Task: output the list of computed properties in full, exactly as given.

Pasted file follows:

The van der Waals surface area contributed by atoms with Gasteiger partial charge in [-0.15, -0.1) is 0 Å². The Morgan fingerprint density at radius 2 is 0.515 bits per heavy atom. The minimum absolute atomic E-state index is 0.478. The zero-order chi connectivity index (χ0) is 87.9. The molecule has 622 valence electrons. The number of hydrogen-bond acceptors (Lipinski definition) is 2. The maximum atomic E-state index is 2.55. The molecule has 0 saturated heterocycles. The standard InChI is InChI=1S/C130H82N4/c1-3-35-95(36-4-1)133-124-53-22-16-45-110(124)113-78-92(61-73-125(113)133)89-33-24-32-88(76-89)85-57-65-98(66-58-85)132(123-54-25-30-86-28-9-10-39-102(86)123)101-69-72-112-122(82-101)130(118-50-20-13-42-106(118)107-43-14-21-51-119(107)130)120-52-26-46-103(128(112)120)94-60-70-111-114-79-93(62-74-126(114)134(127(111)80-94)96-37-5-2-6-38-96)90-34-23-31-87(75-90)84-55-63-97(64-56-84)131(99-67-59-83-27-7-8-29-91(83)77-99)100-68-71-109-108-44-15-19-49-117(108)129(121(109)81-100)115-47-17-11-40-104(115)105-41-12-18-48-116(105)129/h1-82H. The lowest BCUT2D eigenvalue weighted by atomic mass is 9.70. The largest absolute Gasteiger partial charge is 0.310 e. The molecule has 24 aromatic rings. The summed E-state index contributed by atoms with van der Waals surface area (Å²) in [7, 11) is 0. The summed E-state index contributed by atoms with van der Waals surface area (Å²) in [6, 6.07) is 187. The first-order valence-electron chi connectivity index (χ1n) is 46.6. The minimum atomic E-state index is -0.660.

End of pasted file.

The van der Waals surface area contributed by atoms with Gasteiger partial charge in [-0.15, -0.1) is 0 Å². The Morgan fingerprint density at radius 2 is 0.515 bits per heavy atom. The minimum absolute atomic E-state index is 0.478. The zero-order chi connectivity index (χ0) is 87.9. The molecule has 622 valence electrons. The number of hydrogen-bond acceptors (Lipinski definition) is 2. The maximum atomic E-state index is 2.55. The molecule has 0 saturated heterocycles. The standard InChI is InChI=1S/C130H82N4/c1-3-35-95(36-4-1)133-124-53-22-16-45-110(124)113-78-92(61-73-125(113)133)89-33-24-32-88(76-89)85-57-65-98(66-58-85)132(123-54-25-30-86-28-9-10-39-102(86)123)101-69-72-112-122(82-101)130(118-50-20-13-42-106(118)107-43-14-21-51-119(107)130)120-52-26-46-103(128(112)120)94-60-70-111-114-79-93(62-74-126(114)134(127(111)80-94)96-37-5-2-6-38-96)90-34-23-31-87(75-90)84-55-63-97(64-56-84)131(99-67-59-83-27-7-8-29-91(83)77-99)100-68-71-109-108-44-15-19-49-117(108)129(121(109)81-100)115-47-17-11-40-104(115)105-41-12-18-48-116(105)129/h1-82H. The lowest BCUT2D eigenvalue weighted by atomic mass is 9.70. The largest absolute Gasteiger partial charge is 0.310 e. The molecule has 24 aromatic rings. The summed E-state index contributed by atoms with van der Waals surface area (Å²) in [7, 11) is 0. The summed E-state index contributed by atoms with van der Waals surface area (Å²) in [6, 6.07) is 187. The first-order valence-electron chi connectivity index (χ1n) is 46.6. The minimum atomic E-state index is -0.660.